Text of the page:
40.  Tagging All patients should be identified with tags stating their name, age, place of origin, triage category, diagnosis, and initial treatment. Identification of dead Taking care of the dead is an essential part of the disaster management. A large number of dead can also impede the efficiency of the rescue activities at the site of the disaster. Care of the dead includes : (1) removal of the dead from the disaster scene; (2) shifting to the mortuary; (3) identification; (4) reception of bereaved relatives. Proper respect for the dead is of great importance. The health hazards associated with cadavers are minimal if death results from trauma and corps are quite unlikely to cause outbreaks of disease such as typhoid fever, cholera or plague. If human bodies contaminate streams, wells, or other water sources as in floods etc., they may transmit gastroenteritis or food poisoning to survivors. The dead bodies represent a delicate social problem. Relief phase This phase begins when assistance from outside starts to reach the disaster area. The type and quantity of humanitarian relief supplies are usually determined by two main factors : (1) the type of disaster, since distinct events have different effects on the population, and (2) the type and quantity of supplies available locally. Immediately following a disaster, the most critical health supplies are those needed for treating casualties, and preventing the spread of communicable diseases. Following the initial emergency phase,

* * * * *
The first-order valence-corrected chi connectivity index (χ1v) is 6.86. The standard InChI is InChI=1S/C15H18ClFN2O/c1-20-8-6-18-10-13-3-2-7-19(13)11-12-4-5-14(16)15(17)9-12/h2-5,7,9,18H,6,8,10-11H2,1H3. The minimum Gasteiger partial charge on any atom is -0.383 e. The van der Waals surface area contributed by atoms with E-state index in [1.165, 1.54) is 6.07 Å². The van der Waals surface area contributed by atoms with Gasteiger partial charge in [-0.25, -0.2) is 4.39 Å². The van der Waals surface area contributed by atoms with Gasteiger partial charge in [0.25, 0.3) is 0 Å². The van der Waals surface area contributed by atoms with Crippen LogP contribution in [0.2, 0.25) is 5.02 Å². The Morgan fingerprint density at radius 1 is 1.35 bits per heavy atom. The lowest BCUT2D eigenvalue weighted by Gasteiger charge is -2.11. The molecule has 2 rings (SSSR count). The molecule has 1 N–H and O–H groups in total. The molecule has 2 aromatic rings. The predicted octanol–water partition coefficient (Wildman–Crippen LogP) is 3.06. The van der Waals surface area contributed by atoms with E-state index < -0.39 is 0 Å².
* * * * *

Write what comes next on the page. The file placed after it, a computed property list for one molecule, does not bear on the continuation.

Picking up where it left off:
41.  Disasters can increase the transmission of communicable diseases through following mechanisms : 1. Overcrowding and poor sanitation in temporary resettlements. This accounts in part, for the reported increase in acute respiratory infections etc. following the disasters. 2. Population displacement may lead to introduction of communicable diseases to which either the migrant or indigenous populations are susceptible. 3. Disruption and the contamination of water supply, damage to sewerage system and power systems are common in natural disasters. 4. Disruption of routine control programmes as funds and personnel are usually diverted to relief work. 5. Ecological changes may favour breeding of vectors and increase the vector population density.